Wednesday, 11 March 2009

Me time

Mama Baby Bliss conducted a survey recently on how much time mums get for themselves. The elusive Me Time that is much discussed in ante- and post-natal classes, toddler mornings and round the school gate was found to be fairly rare with 93.6% of mums wishing they had more time to pamper themselves.

I remember when I was pregnant with R, reading books and magazines that all emphasised the need for Me Time. My attitude then was wonder at how any mum could be so selfish as to want time away from their children. I couldn’t understand at all how anyone would choose a long bath over a cuddle with their baby, or a massage over a game of hide-and-seek with their toddler. Of course, then I still had plenty of Me Time; more than I’d had before, because I was cutting back on my working hours and C was doing extra housework. I could lie in the bath reading my pregnancy magazines and have leisurely lunches with my sister.

Little did I know what was to come. I still recall my first bath after coming home from hospital, where I had been stuck for a week waiting for SCBU to release R. I lay there, soaking my stitches, reading a book and sipping the hot tea that C had brought me. I stayed there for a whole hour without any interruptions. C was sitting downstairs with R, who wasn’t crying or needing to be fed. What luxury. And it really, really was, because that was the last uninterrupted bath I had for a long, long time.

After that, they were always interrupted by a hungry baby, or a clingy baby, or a tired baby. A baby who would not settle without her mum. Sometimes she would be undressed and handed to me, so I could feed her in the bath (a rather weird experience, as I recall); sometimes I had to get out and feed her back to sleep, still dripping water, then jump back in to rinse the conditioner off my hair; sometimes I had to just get out and give up on the bath altogether.

Over the last nine months or so, I have been able to have more soaks in the bath, especially since R started going to bed at a reasonable time. And over the next seven months, I will make sure I have at least one a week, if not two. Because come October, they will again be a scarce commodity in this house.

As will Me Time of other sorts, I’m sure. But the trick, I have found, is to change your ideas of Me Time:

  • Work hours are Me Time now. I quite often manage to watch some DVDs or listen to music while I work, so that it can feel relaxing. And, for the most part, I enjoy my work and it allows me to be creative and have a few hours when I can be someone other than Mummy.
  • Ironing is Me Time now. I can watch TV and not feel guilty about it (seems to be a theme, here!).
  • When R was a baby, breast-feeding was Me Time. I read books or watched TV (again with the TV!).
  • Going round to a friend’s house for coffee is and was Me Time. I still have to supervise or had to breastfeed, bounce, tickle… but I get my gossip and chat in.
  • Pushing a buggy round the park or the shops was Me Time, especially if R was asleep. Lots of time to think and dream.
  • And… I’m just remembering why I didn’t get the broken dishwasher repaired or replaced for a whole year. Washing up was Me Time. I put a CD on loud and danced around the kitchen, losing myself in the music and my dreams and memories. (Though probably won't be breaking this one any time soon!)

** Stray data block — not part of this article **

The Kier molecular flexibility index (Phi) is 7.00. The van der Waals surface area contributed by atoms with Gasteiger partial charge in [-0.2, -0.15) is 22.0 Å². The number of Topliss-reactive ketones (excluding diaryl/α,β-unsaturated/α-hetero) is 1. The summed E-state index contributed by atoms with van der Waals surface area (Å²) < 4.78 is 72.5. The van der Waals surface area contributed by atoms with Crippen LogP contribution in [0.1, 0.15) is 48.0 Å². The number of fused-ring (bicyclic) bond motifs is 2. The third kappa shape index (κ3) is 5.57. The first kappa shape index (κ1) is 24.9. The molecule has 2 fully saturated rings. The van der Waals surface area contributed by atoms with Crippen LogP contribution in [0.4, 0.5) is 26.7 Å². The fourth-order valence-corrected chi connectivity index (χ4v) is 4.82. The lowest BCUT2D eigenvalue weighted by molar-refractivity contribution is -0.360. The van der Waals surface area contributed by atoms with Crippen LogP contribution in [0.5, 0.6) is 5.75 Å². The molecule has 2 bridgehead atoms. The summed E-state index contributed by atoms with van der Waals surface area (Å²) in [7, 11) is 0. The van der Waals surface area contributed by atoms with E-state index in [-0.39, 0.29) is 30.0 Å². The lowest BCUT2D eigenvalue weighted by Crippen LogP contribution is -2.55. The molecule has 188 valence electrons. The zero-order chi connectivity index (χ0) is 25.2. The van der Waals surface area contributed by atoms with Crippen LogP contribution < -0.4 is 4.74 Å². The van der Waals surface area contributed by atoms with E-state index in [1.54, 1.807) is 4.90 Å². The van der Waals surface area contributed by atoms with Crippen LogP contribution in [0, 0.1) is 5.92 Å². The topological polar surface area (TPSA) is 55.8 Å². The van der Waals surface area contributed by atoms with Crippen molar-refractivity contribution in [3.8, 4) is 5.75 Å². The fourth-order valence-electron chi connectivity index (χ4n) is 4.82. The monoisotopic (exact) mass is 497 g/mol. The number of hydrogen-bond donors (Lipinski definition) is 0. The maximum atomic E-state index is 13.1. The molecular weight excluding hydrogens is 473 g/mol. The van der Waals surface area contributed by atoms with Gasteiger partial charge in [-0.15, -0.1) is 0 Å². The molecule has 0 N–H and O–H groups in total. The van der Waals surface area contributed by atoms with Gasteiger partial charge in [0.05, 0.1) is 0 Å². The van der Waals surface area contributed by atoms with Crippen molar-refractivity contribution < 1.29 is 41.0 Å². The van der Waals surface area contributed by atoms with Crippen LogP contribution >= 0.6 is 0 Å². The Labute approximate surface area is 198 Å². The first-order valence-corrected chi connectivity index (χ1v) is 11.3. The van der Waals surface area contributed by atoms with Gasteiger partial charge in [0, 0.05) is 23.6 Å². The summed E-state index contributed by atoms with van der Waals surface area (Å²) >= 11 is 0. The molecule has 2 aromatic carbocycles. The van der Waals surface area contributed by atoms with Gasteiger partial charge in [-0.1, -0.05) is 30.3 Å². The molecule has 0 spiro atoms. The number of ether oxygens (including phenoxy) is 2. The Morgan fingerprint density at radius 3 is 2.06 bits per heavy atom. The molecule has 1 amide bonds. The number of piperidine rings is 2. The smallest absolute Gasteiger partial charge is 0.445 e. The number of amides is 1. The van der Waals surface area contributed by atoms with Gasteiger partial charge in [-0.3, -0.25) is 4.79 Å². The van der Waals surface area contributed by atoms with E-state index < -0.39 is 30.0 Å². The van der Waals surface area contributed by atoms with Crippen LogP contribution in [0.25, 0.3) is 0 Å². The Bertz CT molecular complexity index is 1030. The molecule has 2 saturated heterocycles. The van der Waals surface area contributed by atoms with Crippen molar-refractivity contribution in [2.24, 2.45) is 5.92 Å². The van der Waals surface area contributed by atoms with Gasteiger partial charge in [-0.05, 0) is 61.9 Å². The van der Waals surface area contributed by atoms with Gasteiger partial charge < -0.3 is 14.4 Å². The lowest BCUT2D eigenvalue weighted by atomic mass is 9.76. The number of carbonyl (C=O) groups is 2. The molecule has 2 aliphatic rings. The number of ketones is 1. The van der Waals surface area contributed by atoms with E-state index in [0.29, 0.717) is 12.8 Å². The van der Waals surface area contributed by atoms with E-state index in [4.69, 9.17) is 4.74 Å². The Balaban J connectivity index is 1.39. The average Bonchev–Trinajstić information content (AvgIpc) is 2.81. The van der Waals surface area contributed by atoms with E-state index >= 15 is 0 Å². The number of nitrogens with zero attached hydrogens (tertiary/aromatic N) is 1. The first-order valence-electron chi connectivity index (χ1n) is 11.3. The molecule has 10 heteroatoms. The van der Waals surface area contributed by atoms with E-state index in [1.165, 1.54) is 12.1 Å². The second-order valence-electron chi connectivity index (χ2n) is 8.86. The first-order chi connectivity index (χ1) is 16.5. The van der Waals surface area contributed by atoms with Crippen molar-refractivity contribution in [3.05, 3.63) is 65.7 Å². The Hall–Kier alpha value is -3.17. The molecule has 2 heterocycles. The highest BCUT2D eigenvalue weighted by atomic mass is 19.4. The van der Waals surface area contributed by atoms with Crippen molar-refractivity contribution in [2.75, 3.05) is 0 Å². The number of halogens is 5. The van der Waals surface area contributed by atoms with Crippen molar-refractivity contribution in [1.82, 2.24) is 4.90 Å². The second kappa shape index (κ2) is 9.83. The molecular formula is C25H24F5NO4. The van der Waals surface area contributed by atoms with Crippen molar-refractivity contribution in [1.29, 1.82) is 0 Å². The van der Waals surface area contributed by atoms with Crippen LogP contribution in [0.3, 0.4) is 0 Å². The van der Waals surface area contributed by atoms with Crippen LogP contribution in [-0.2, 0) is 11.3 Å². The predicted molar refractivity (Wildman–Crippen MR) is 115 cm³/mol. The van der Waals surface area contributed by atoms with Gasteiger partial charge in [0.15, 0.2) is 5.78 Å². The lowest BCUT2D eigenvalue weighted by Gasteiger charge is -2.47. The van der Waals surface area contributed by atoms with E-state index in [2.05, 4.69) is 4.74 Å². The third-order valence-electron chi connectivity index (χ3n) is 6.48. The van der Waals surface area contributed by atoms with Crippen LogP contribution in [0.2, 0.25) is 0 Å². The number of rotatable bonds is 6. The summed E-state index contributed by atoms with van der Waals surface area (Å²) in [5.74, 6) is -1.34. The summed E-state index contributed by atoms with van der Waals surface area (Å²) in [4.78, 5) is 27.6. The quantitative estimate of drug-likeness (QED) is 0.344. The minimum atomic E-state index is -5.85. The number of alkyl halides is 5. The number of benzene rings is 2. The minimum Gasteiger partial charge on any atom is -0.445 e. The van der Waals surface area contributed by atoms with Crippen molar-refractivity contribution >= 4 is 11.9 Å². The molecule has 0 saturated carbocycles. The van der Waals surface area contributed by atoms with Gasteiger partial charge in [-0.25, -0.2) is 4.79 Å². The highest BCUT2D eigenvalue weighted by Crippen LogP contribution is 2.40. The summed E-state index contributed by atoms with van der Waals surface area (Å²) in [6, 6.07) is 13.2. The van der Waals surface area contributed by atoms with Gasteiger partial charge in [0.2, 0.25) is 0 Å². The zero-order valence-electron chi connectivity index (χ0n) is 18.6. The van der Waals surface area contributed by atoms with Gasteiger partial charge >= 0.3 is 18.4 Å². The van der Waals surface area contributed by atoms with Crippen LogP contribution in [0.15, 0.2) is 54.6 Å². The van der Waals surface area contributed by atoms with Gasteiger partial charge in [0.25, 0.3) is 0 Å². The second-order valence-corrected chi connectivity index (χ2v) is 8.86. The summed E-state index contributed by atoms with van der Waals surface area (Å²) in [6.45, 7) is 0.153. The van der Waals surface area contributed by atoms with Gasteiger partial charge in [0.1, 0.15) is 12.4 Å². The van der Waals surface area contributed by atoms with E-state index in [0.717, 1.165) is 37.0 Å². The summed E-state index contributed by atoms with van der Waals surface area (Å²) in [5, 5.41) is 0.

But if someone wants to pay for me to go and get my hair done, or have a massage or a leg wax, I wouldn’t say no.

And for Mother’s Day? All I want is someone else to get R up and get her dressed and give her breakfast, while I lie in bed reading a book and drinking a cup of tea.


  1. I look back at my maternity leave when I was pregnant with my first child and almost cry with envy -- all that alone time! all the people waiting on me! all the time to soak and read and eat, uninterrupted! Absolute bliss.

    My husband asked what I wanted for Mother's Day and suggested a nice cooked breakfast and then a day out with the family. My response? No way, I want a day on my own! I felt so selfish and guilty for saying that but it's true. I want nothing more than alone time, I crave it like an alcoholic craves vodka or beer.

  2. Ah, alone time - that's the true gift for a busy mother, isn't it? I'm not very good at sitting and doing nothing, and the nicest thing about tandem feeding the girls was that it was an entire hour when I absolutely had to sit with my feet up (and my breasts out, admittedly, which isn't how I usually watch Eastenders).

  3. You've got to grab it when you can! I can't remember a day when I could just sit still. There's always something that needs to be done, and then something else, and something else...

  4. NS: I had a friend who warned me that I should milk the first pregnancy for all I could get, as that was the last pregnancy pampering I would get. I wish I'd listened! A whole day alone? Now that would be nice.

    MTJAM: I had a friend who had twins, and she used to take her top off to feed them (at home, of course). She was slouching back on the sofa tandem feeding and watching TV, when the front door opened and her dad walked in. He never walked in without knocking again!

    Rosie: And something else...

  5. I like the idea of changing your definition to suit your circumstances. Very positive thinking.

  6. i have to agree with your idea for mothers day, i too would love for someone else to get all my 4up whilst i sit in bed with tea and breakfast and a good book. Then after an hour or so they can all join me on my bed and we can snuggle lol! x

  7. Iota: Thanks. I am generally a pretty positive person, though I can have my moments!

    Amy: With four of them, having a lie in is probably even more of a luxury! Hope you get one on Sunday.